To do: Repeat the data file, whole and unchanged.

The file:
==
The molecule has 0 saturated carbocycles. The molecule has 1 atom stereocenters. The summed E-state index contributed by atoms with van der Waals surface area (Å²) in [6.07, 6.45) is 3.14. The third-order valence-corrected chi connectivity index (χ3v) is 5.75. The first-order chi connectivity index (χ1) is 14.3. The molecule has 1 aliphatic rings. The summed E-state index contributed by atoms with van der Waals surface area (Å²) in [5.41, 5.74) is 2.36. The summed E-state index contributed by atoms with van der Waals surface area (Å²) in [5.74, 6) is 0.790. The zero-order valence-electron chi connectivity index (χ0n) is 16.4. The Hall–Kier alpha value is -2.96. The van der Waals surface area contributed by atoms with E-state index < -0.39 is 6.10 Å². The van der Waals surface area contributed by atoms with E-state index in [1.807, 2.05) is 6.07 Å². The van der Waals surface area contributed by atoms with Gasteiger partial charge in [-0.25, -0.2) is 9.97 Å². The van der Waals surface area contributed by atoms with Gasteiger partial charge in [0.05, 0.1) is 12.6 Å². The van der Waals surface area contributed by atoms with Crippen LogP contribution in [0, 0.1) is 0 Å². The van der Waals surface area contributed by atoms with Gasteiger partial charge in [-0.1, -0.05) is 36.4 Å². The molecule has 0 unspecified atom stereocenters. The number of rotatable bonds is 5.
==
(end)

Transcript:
The molecule has 0 saturated carbocycles. The molecule has 1 atom stereocenters. The summed E-state index contributed by atoms with van der Waals surface area (Å²) in [6.07, 6.45) is 3.14. The third-order valence-corrected chi connectivity index (χ3v) is 5.75. The first-order chi connectivity index (χ1) is 14.3. The molecule has 1 aliphatic rings. The summed E-state index contributed by atoms with van der Waals surface area (Å²) in [5.41, 5.74) is 2.36. The summed E-state index contributed by atoms with van der Waals surface area (Å²) in [5.74, 6) is 0.790. The zero-order valence-electron chi connectivity index (χ0n) is 16.4. The Hall–Kier alpha value is -2.96. The van der Waals surface area contributed by atoms with E-state index < -0.39 is 6.10 Å². The van der Waals surface area contributed by atoms with E-state index in [1.807, 2.05) is 6.07 Å². The van der Waals surface area contributed by atoms with Gasteiger partial charge in [-0.25, -0.2) is 9.97 Å². The van der Waals surface area contributed by atoms with Gasteiger partial charge in [0.05, 0.1) is 12.6 Å². The van der Waals surface area contributed by atoms with Crippen LogP contribution in [0, 0.1) is 0 Å². The van der Waals surface area contributed by atoms with Gasteiger partial charge in [-0.1, -0.05) is 36.4 Å². The molecule has 0 unspecified atom stereocenters. The number of rotatable bonds is 5.